Book Size: 5.25" x 8"

Pages: 256

Format: Paperback

ISBN: 9781566566995

Imprint: Interlink Books

Edition: 1

Translator: Aida Bamia

Categories: ,

Image, the Icon, and the Covenant


$ 15

“A delicate and powerful allegory.” — Publishers Weekly

About this book

Winner of the Naguib Mahfouz Medal for Literature 2006

This award-winning novel is at once a re-casting of the story of the Holy Family, an ode to Arab Jerusalem, and a call for liberation, not just of a nation but for the individual women and men who inhabit it.

After abandoning his beloved Mariam when she falls pregnant, and escaping her brothers' bullets, Ibrahim abandons his own ideals and dreams of becoming a novelist, opting instead to follow his father's wishes and seek wealth and commercial success abroad. Thirty years later, lonely and disillusioned, Ibrahim returns to Ramallah to retrace the past he tried to leave behind. He sets out on a long and frustrating quest to track down Mariam, which takes him from the West Bank to Israel. Along the way he encounters his son, Michael, a young man with spiritual powers that enable him to see what is unknown and find what has gone missing.

Moving and lyrical, Khalifeh's novel weaves religious and political symbolism into a story of love and loss. At its core is Ibrahim's- the Palestinian's- agonizing but unrelenting search for a home.


About the author

Sahar Khalifeh was born in Nablus in 1941 and is the author of eight novels. She holds a Ph.D. in women’s studies and American literature from the University of Iowa. She divides her time between Amman, Jordan and Nablus, Palestine.


“A delicate and powerful allegory.” — Publishers Weekly

“Through both character and place, the author invokes a sacred heritage that remains at once vital and powerful. Khalifeh’s literary virtuosity has brought forth a unique work and a welcome addition to the contemporary Arab creative endeavor.” — Dr. Abdel Moneim Tallima

“Her characters are so real you can actually relate to them by mistaking them for someone you know.” — The Daily Star, Jordan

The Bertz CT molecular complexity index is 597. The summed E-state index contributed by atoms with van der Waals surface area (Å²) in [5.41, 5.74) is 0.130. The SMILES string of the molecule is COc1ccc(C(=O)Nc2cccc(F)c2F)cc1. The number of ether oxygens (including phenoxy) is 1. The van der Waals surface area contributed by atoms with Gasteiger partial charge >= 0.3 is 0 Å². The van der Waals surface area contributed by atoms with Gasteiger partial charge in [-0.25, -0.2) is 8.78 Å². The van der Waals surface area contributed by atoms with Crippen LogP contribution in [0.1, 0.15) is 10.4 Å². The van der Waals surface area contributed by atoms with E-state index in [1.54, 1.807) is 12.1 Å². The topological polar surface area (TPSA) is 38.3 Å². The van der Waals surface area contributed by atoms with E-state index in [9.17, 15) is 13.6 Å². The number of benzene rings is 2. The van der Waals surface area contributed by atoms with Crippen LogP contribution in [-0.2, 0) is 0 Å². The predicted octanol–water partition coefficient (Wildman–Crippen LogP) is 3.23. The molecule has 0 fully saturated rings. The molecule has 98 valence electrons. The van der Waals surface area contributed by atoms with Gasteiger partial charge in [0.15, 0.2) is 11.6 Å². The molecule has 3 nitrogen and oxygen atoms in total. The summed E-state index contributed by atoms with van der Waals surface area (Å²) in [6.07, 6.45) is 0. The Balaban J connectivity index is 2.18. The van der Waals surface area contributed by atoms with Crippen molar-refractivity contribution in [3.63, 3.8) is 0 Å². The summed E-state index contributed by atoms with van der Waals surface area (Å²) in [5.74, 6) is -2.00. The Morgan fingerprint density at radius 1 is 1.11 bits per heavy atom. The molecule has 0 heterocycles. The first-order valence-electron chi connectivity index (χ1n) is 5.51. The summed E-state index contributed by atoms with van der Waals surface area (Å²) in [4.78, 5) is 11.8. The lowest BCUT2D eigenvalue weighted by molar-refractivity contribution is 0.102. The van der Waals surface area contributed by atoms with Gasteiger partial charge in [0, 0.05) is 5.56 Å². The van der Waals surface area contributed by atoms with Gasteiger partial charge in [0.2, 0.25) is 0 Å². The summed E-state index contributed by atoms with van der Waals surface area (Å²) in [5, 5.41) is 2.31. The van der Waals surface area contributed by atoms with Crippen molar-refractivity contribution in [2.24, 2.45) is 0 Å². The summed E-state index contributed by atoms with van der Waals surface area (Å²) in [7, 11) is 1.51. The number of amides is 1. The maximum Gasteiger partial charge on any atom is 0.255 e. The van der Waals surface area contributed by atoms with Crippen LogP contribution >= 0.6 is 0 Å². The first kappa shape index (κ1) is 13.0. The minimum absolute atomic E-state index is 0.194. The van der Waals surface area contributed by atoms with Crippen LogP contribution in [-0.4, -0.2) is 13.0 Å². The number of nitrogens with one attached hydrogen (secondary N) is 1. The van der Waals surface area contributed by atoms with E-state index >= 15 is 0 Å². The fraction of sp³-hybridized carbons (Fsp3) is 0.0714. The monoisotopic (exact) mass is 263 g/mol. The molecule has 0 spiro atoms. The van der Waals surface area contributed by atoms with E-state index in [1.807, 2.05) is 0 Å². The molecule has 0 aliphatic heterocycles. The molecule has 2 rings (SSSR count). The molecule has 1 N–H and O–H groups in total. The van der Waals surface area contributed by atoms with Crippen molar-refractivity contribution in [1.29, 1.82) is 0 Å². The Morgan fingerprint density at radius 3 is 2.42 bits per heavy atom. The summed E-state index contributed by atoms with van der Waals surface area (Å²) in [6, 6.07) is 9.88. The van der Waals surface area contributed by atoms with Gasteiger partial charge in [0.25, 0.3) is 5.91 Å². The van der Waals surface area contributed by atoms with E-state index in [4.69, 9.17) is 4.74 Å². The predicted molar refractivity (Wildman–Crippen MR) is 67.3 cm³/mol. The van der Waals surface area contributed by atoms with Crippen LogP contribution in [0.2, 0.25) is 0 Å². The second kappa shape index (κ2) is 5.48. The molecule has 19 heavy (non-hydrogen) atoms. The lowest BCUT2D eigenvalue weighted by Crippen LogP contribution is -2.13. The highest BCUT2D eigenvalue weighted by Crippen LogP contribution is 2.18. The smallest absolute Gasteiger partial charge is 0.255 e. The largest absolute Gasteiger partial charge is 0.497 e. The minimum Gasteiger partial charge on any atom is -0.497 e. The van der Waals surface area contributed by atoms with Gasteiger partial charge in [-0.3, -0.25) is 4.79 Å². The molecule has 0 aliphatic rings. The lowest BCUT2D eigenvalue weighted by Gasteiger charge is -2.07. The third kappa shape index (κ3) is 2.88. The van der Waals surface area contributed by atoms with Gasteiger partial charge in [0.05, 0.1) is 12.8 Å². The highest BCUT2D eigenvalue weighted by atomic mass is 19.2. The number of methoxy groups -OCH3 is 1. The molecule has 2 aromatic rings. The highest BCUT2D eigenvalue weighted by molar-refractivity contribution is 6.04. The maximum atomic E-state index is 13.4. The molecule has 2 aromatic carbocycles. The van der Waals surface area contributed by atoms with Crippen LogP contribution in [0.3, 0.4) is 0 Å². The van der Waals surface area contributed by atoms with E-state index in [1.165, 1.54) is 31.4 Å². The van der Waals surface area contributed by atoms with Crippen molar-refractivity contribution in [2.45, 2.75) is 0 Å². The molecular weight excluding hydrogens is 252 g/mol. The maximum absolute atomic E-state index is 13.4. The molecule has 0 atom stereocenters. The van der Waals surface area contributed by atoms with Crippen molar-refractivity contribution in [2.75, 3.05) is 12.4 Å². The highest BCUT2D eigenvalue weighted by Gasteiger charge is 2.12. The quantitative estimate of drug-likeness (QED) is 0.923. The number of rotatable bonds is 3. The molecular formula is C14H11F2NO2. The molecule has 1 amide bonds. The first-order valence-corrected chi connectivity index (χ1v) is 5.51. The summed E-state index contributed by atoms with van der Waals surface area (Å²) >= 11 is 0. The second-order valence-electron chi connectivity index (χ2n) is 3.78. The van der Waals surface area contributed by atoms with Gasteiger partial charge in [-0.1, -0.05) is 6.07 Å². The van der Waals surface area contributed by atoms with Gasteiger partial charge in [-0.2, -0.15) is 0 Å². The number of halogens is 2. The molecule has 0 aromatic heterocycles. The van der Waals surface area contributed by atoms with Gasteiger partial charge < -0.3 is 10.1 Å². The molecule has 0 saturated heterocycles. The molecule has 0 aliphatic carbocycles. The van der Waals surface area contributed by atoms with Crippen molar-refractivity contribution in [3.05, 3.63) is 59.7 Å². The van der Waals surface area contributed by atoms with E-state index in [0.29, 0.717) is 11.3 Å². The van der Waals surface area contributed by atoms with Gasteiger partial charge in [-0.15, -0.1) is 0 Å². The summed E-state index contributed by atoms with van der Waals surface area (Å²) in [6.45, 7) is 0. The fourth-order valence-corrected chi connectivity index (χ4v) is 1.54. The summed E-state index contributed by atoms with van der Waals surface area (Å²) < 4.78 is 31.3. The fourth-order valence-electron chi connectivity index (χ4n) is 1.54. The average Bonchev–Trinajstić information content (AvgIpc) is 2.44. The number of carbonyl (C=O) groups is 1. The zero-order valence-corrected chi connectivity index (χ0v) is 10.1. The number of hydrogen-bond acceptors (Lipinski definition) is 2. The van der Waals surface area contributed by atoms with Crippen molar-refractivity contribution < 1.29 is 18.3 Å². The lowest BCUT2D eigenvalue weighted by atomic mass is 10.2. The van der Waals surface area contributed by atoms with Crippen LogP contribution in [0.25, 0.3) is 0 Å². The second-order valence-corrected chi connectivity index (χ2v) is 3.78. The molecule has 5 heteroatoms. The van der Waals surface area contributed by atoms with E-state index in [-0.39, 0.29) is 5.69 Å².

“Sahar Khalifeh is the Virginia Woolf of Palestinian literature.” — Börsenblatt

“A representative voice of Arab literature” — Frankfurter Allgemeine

“The one Arab novelist who has written one novel after another to show the inseparability of feminist issues from social and political concern is the Palestinian novelist Sahar Khalifeh, whom I consider the best Arab woman novelist in the twentieth century.” — Dr. Bouthaina Shaaban

“Love proves elusive in this soulful tale of missed connections from Palestinian feminist Khalifeh. Ibrahim is a public school teacher. The 20-year-old Muslim fled his Jerusalem home to avoid an arranged marriage and now lives in an outlying village, where he writes poetry. He first sees Mariam, a Christian, in a churchyard, dressed in black. Almost at once he is in love with her, or perhaps with the idea of love. Ibrahim has led a sheltered life (he never tasted wine until he was invited to a dinner party). Mariam has been sheltered too, by her many brothers in Brazil, where she was raised; now she lives alone with her mother. The two innocents enjoy their first hug in an Armenian convent. Carnal knowledge comes later, in a Jerusalem hostel, but Mariam’s pregnancy is nonetheless a big surprise. Ibrahim, a weakling, hides from her and later from her brothers, just arrived from Brazil seeking vengeance. He discovers a new interest, revolutionary politics, on the eve of the Six Day War… Ibrahim roams the world and has three failed, childless marriages, but prospers as a businessman. The ailing 60-year-old returns to the occupied territories in 2000, searching for Mariam in hopes of easing his solitude and spiritual emptiness. He finds their son before he finds her. Michael is a psychic with a large following; he flatly rejects his father, this ‘defeated stranger.’ Mariam, now a cloistered nun, is an enigmatic presence who offers Ibrahim no solace. Once again the political overtakes the personal, as stones and bullets fly in Jerusalem: The Second Intifada has begun. A novel about character and identity…” — Kirkus Reviews